Most of us alive today have never lived through anything like this. A worldwide disease outbreak (a “pandemic”!) so bad that governments rich and poor alike have shut down their economies. Unprecedented, we are told, again and again.
I’m trying to make sense of it all. Like everybody else, I’m spending more time online. And I’ve spent too much of that time reading articles about Covid-19. If I’ve learned anything, it’s that we need more testing to make any kind of response on the economy that isn’t either ham-handed (total shut-down) or homicidal (open back up).
Otherwise, I’ve just got more questions than answers. Questions like:
1. Will anybody read this article if I start by talking about death?
Wouldn’t it be better to start with a joke about protocol in a Zoom meeting?
2. When will my dad’s death sink in?
My father Richard Curren died more than a month ago from Covid-19. Yet, I can’t seem to believe that he’s gone. I wrote this essay about it.
I just learned that his grandmother Carrie Curren died of the “Spanish” flu in 1918. I cherish irony wherever I can find it these days.
3. How many other people will die?
My dad was one of the first people who were confirmed to die of Covid-19 in the state of Florida, a place full of old people like him but apparently governed by somewhat younger people who don’t seem overly worried about more deaths in the state’s many retirement homes. How many others will die in Florida, both old and young? Across the country? In my town?
4. Will I die too?
Stupid question, I know. I mean, will I die of Covid-19 or live through this pestilence long enough to die of some other cause? Judging by my own case, apparently, even guys in their fifties like me find it easy to forget that we won’t live forever.
5. If I have a dry throat, is that a symptom of Covid-19?
What if my left shoulder hurts when I cough? Isn’t coughing at all a bad sign? Or if I’m tired during the day, does that mean I might be infected?
6. When will things open up again?
Will it be in June, or in November, or sometime in 2022? What does opening up mean? Will things go back to any kind of normal? Or a “new” normal? Will we be close enough to elbow bump or will we still be walking on the other side of the street? And after the stay-home orders expire, will there still be any offices, restaurants and schools to go to?
7. Will the economy recover in a V-shape, like the president has predicted, rebounding as quickly as it fell?
Or will it be more of a checkmark shape, with a quick drop when things shut down but a slow rise on the other side? Or maybe the recovery will be shaped like an L, just hitting bottom and then sliding along that bottom for who knows how long? Would that even count as a recovery at all?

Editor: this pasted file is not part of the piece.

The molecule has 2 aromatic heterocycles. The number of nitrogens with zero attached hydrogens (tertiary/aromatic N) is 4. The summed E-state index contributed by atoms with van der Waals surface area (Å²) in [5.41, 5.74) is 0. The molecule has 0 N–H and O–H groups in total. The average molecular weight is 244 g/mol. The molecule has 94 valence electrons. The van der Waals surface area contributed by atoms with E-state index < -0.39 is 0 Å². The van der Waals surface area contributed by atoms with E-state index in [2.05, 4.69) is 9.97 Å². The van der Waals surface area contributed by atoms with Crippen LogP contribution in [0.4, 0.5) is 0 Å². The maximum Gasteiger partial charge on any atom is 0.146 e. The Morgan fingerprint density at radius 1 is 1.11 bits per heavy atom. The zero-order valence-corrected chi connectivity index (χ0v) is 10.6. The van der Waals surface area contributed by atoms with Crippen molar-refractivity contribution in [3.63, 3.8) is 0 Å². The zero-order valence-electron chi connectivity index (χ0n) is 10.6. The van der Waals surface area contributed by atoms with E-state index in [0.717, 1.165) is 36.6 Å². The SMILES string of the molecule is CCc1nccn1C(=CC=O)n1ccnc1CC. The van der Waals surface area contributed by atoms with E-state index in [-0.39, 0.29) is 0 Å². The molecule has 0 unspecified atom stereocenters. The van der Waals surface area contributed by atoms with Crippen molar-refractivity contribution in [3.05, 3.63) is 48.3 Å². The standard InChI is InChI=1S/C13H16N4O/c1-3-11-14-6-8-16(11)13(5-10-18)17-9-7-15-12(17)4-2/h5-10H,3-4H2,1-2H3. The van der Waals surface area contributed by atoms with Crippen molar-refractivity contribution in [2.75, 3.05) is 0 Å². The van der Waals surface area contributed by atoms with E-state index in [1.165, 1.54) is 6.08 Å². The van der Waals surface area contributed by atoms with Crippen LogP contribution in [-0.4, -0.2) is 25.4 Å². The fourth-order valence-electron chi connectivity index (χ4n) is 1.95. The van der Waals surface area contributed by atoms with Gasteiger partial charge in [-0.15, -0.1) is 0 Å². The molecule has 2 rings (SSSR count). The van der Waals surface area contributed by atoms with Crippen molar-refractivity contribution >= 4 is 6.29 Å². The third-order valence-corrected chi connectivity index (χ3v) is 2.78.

8. If everything is going to be different after Covid-19, will it be 2008-different or 1933-different?
Or maybe Mad Max-different or Planet of the Apes-different? Or a silver-lining type of different that we don’t even have any movies about?
As business gurus never tire of reminding us, a crisis is a good opportunity for change that we shouldn’t waste.
So, maybe that means we can finally get the Green New Deal?
Will stories about how badly we need nurses, grocery store workers and long-haul truckers inspire us to pay them better? Will photos of clear air and clean water inspire us to get serious about climate change?
Will airplanes still fly?
9. How soon will we forget about Covid-19?
Europeans lived with the bubonic plague on and off for 400 years from the 14th through the 18th centuries. They couldn’t forget it. So they found a way to remember. They erected Plague Columns in public squares across the continent to give thanks for their deliverance after an outbreak. But Americans forgot the influenza outbreak of 1918-1920 as quickly as they could. I wasn’t surprised that I couldn’t find any memorials to that.
9 1/2. What does it all mean?
Since there’s no answer, this question will never be more than half of a query.
And these days, you don’t have to be a philosophy major who’s into Nietzsche or a professional existentialist to ask about, well, existence.
What if Covid-19 means nothing? Or everything? Or what if it means nothing and everything at the same time?
What if it means something different if you die or if you live? What if it means something different if you prosper or if you just manage to get by OK on savings or if you get evicted from your apartment?
— Erik Curren